Although plaintiff's property does not abut upon the vacated portion of the alley, she is deprived of all access by means of the alley to the next intersecting street to the west, thus leaving the property in a cul-de-sac. This brings plaintiff within the rule announced in Bacich v. Board of Control, S. F. No. 16832, ante, p. 343 [144 P.2d 818]. It was there held that the owner of property abutting upon a public street has a property right or easement of ingress and egress extending in both directions to the next intersecting street.  Defendants urge that an action will not lie for the closing of a street unless access to the abutting owner's property is entirely cut off, whereas here the property is a corner lot, abutting upon two streets in addition to the alley. The possibility of access over these adjoining streets, however, is not ground for holding that plaintiff has no property right or easement in the alley, or that it may be taken or damaged without payment of compensation. (Illinois Central R. Co. v. Moriarity, 135 Tenn. 446 [186 S.W. 1053]; Kaje v. Chicago, St. P. M. & O. R. Co., 57 Minn. 422 [59 N.W. 493, 47 Am.St.Rep. 627]; Burton v. Freund, 243 Mich. 679 [220 N.W. 672]; cf. Hargro v. Hodgdon, 89 Cal. 623 [26 P. 1106].) The Illinois Central case, which involved a corner lot, held that the owner's "easement of access extends along any street or [23 Cal. 2d 385] alley upon which his property abuts, in either direction, to the next intersecting street." (186 S.W. at 1055.) In the Kaje case, supra, the court noted that an alley is generally used for purposes different from a front entrance. Symons v. City and County of San Francisco, 115 Cal. 555 [42 P. 913, 47 P. 453], and Wolff v. City of Los Angeles, 49 Cal. App. 400 [193 P. 862], cited by defendants, do not support their position, because in those cases intersecting streets intervened between the property involved and the obstructions. Defendants rely upon a statement in Brown v. Board of Supervisors, 124 Cal. 274 [57 P. 82], at p. 281, to the effect that "It has been held in other states that even the entire closing of a street upon which property abuts does not give to the owner a right of compensation, so long as there are other public streets by which he has access to his land. The mere inconvenience thereby experienced is not a damage for which he is entitled to compensation." As pointed out in the Bacich case, supra, at page 345, this discussion was unnecessary to the decision in the Brown case. Hitch v. Scholle, 180 Cal. 467, 469 [181 P. 657], held that a complaint in an action to enjoin the obstruction of a public highway was "vitally defective for the reason that it fails to allege that the highway in question constitutes the only mode of ingress and egress to and from the lands of the plaintiff." Insofar as this language is inconsistent with our decision here it is disapproved. We conclude, therefore, that plaintiff has a sufficient property interest to maintain this action.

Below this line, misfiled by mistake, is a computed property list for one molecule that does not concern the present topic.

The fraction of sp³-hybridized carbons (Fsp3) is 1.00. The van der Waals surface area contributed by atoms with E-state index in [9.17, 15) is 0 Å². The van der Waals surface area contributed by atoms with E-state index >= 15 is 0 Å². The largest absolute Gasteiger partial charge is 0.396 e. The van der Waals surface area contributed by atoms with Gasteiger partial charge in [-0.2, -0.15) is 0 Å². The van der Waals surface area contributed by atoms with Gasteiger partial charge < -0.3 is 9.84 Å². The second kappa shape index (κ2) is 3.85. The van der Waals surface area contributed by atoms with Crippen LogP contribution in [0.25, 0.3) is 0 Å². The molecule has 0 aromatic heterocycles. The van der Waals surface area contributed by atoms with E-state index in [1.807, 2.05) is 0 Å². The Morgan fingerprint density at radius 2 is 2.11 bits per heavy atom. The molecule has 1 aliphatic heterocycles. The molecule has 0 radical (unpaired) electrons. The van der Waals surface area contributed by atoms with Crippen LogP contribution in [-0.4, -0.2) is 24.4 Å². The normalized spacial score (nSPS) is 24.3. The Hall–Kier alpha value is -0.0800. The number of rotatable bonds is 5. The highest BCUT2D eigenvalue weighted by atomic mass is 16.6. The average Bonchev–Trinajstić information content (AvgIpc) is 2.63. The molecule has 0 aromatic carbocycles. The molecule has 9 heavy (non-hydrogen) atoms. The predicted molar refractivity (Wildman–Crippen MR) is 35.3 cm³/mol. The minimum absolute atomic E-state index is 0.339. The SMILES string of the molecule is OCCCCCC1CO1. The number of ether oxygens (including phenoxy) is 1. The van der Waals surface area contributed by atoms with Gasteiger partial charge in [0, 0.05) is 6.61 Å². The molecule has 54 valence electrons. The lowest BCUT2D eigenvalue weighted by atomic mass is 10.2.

Plaintiff next contends that the ordinances are invalid. The Street Opening Act of 1889, under which the proceedings were taken, contemplates the exercise of the powers of eminent domain. (Stats. 1889, p. 70, now Sts. & Hy. Code, §§ 3200, et seq.) It authorizes the city council to order the opening or closing of any street whenever public interest or convenience so require. Provision is made therein for publication of notice of intention to vacate, for filing of protests and hearing thereon, and for the appointment of commissioners to assess benefits and damages. If the owner of property to be taken or damaged refuses to accept the award made by the commissioners, proceedings may be taken for condemnation under the right of eminent domain.